Hence, a significant number of Oklahoman families in these areas are middle to low income earners and may account for the 14.6% of the population who are hungry or the 17% who are living below the poverty line. They lack the capacity to sufficiently obtain all their needs such as housing, healthcare, education and utilities. Family budgets for food are compromised in order to cover all basic needs. More expensive nutritious foods are replaced by cheaper but unhealthy foods and deprivation results in poor eating habits (Oklahoma Task Force on Hunger, p. 5).
The Task Force on Hunger estimated the following: “a single parent with one school age child living in Tulsa Country needs to earn $13.53 an hour to be economically stable while a single person needs $7.52” (p. 9). However, the state’s minimum wage is pegged at $5.85 an hour while the costs of basic necessities are quickly and steadily rising. Although jobs are being created, most are temporary as in the manufacturing sector, adding job insecurity to low pay.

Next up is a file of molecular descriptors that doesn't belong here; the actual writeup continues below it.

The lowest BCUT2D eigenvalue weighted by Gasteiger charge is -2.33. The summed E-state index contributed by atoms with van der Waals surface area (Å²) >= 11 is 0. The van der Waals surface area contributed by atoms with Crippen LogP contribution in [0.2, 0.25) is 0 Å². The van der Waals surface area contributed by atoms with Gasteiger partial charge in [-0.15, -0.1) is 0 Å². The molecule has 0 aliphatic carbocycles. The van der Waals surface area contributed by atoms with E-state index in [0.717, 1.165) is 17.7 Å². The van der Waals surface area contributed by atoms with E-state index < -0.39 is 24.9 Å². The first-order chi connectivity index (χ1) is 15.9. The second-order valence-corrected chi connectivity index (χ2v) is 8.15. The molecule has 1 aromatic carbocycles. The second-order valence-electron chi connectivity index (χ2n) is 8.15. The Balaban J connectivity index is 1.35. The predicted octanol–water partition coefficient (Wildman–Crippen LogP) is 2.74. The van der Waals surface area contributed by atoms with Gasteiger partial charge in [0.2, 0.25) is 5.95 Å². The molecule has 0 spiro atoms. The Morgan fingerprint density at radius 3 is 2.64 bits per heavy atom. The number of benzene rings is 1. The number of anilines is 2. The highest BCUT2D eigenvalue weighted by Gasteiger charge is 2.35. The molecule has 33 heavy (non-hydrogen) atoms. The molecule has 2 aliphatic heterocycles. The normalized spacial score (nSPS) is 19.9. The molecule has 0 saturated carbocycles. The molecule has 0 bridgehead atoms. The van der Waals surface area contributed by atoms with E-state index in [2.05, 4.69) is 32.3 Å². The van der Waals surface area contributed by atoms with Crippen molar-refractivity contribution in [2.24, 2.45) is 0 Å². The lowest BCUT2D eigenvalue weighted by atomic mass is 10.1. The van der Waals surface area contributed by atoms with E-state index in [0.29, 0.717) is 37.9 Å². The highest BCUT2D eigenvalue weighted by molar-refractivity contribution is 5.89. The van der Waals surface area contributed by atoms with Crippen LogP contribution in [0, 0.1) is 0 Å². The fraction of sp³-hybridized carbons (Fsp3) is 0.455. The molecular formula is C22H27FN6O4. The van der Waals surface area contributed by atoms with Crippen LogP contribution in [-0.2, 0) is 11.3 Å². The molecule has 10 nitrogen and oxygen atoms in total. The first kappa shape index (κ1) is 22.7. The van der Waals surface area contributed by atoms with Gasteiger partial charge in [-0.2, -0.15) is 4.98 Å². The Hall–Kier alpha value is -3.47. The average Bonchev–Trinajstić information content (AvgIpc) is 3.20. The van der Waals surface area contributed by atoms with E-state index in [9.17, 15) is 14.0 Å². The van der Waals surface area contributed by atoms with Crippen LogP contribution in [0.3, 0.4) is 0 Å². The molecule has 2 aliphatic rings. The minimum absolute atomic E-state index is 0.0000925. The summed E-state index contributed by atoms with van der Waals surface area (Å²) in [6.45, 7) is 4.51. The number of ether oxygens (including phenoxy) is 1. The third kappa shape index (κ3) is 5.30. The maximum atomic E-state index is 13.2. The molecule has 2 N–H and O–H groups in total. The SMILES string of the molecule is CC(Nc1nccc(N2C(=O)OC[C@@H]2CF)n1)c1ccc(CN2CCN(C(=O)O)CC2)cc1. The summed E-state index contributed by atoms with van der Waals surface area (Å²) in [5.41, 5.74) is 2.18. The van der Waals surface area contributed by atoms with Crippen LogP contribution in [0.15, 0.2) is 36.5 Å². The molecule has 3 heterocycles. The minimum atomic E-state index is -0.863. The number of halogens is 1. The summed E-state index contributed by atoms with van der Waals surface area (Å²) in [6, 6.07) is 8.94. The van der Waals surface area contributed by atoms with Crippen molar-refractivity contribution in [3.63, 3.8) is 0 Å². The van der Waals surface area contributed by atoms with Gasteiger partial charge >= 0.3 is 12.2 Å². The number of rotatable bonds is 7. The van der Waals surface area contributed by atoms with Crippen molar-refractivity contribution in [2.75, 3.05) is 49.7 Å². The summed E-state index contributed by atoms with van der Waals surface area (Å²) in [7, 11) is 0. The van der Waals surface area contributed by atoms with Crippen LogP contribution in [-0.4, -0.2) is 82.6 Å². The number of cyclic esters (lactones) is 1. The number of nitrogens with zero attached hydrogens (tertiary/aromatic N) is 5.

Food insecurity impacts greatly on children. They make up more than a third of the poor population in the state where 1 out of every 5 children potentially experience hunger on a daily basis (Office of Sen. Rice, 2008). Insufficient nutrition affects their physical and mental growth, evidenced in poor school performance, susceptibility to disease and the high obesity rates. According to the Sodexho Foundation findings, these consequences of hunger cause the state to lose $1.4 billion annually (Oklahoma Task Force on Hunger, p. 5).